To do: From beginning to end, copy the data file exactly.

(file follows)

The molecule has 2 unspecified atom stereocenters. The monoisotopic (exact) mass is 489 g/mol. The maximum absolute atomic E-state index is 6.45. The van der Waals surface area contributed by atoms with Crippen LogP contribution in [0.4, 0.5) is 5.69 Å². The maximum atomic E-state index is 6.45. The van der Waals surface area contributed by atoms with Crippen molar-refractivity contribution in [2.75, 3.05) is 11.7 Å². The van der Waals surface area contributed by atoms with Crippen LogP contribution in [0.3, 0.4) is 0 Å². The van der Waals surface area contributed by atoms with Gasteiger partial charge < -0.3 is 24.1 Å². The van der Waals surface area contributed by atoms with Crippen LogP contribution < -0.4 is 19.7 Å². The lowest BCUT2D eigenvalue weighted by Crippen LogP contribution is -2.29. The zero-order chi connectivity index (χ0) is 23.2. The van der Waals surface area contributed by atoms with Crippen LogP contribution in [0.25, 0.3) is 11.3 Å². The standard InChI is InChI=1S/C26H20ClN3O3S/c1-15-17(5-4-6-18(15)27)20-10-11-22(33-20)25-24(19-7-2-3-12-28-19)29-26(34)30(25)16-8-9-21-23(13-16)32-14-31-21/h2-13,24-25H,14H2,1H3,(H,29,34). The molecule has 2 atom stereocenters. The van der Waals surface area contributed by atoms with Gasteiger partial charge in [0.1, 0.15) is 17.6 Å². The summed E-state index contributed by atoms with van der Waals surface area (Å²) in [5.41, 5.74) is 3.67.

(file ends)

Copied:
The molecule has 2 unspecified atom stereocenters. The monoisotopic (exact) mass is 489 g/mol. The maximum absolute atomic E-state index is 6.45. The van der Waals surface area contributed by atoms with Crippen LogP contribution in [0.4, 0.5) is 5.69 Å². The maximum atomic E-state index is 6.45. The van der Waals surface area contributed by atoms with Crippen molar-refractivity contribution in [2.75, 3.05) is 11.7 Å². The van der Waals surface area contributed by atoms with Crippen LogP contribution in [0.3, 0.4) is 0 Å². The van der Waals surface area contributed by atoms with Gasteiger partial charge < -0.3 is 24.1 Å². The van der Waals surface area contributed by atoms with Crippen LogP contribution < -0.4 is 19.7 Å². The lowest BCUT2D eigenvalue weighted by Crippen LogP contribution is -2.29. The zero-order chi connectivity index (χ0) is 23.2. The van der Waals surface area contributed by atoms with Crippen LogP contribution in [0.25, 0.3) is 11.3 Å². The standard InChI is InChI=1S/C26H20ClN3O3S/c1-15-17(5-4-6-18(15)27)20-10-11-22(33-20)25-24(19-7-2-3-12-28-19)29-26(34)30(25)16-8-9-21-23(13-16)32-14-31-21/h2-13,24-25H,14H2,1H3,(H,29,34). The molecule has 2 atom stereocenters. The van der Waals surface area contributed by atoms with Gasteiger partial charge in [0.1, 0.15) is 17.6 Å². The summed E-state index contributed by atoms with van der Waals surface area (Å²) in [5.41, 5.74) is 3.67.